This paper reports a successful preliminary application of machine processing of LANDSAT data to the identification of swidden farming in East Africa. Analysis of "slash and burn" or shifting cultivation via LANDSAT requires recognition of the characteristics intrinsic to swiddening: by Western standards, field sizes are small, their borders are irregularly shaped and merge with natural features of the terrain; in the area of East Africa with which we are concerned, multiple cropping of as many as 25 cultigens is common, and the small fields in which these crop complexes are grown are interspersed among land at various stages of fallow and regeneration of plant cover.
These characteristics of swidden farming combine to achieve what Geertz has called a "canny imitation" of the natural landscape. This mimetic effect makes swidden fields indistinguishable from surrounding plant cover by visual inspection of standard LANDSAT imagery. In contrast, areas of Western-style agriculture are readily apparent. However, our analysis of the digital LANDSAT data does allow swidden areas to be differentiated.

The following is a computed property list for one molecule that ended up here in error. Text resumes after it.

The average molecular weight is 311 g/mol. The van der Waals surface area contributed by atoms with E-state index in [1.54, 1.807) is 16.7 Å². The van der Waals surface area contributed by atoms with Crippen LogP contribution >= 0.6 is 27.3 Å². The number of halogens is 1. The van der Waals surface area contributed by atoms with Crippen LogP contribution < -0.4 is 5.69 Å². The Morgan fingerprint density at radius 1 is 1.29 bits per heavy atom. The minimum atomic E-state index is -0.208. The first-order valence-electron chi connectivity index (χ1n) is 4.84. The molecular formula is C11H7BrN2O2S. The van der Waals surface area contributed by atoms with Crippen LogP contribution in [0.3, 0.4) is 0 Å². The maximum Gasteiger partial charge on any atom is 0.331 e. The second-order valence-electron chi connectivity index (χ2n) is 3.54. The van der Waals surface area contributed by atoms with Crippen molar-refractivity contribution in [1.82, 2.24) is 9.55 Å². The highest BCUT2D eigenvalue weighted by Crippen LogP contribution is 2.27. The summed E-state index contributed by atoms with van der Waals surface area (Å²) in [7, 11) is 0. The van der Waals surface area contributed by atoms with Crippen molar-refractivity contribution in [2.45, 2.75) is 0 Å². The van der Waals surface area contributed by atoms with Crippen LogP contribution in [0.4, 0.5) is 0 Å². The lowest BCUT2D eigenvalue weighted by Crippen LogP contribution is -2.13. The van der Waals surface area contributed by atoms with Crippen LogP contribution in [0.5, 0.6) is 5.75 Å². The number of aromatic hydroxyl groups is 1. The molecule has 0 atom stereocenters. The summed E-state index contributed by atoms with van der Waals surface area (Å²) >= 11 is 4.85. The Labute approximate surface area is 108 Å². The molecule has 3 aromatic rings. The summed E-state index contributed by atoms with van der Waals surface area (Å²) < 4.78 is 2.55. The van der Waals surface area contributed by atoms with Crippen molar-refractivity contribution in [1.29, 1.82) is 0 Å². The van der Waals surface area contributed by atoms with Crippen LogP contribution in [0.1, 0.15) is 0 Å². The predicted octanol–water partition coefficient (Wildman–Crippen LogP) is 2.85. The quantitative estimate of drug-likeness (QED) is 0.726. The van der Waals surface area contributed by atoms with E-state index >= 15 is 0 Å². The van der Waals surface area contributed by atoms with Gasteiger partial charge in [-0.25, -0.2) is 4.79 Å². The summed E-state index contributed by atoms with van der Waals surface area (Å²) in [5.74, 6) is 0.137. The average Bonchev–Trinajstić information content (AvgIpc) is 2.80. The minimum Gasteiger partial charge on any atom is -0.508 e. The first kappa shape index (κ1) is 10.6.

The special problems which swidden farming pose require "a reorientation of techniques and typologies." Such a reorientation is justified for two reasons. First is the number of people for whom swidden farming is the life-support system: in 1963, Conklin put this number at 200 million persons in Africa, Asia, and the New World. Second, the homogeneous quality of the LANDSAT data, and the capability of making repeated observations, facilitate analysis of spatio-temporal variables intrinsic to swiddening.
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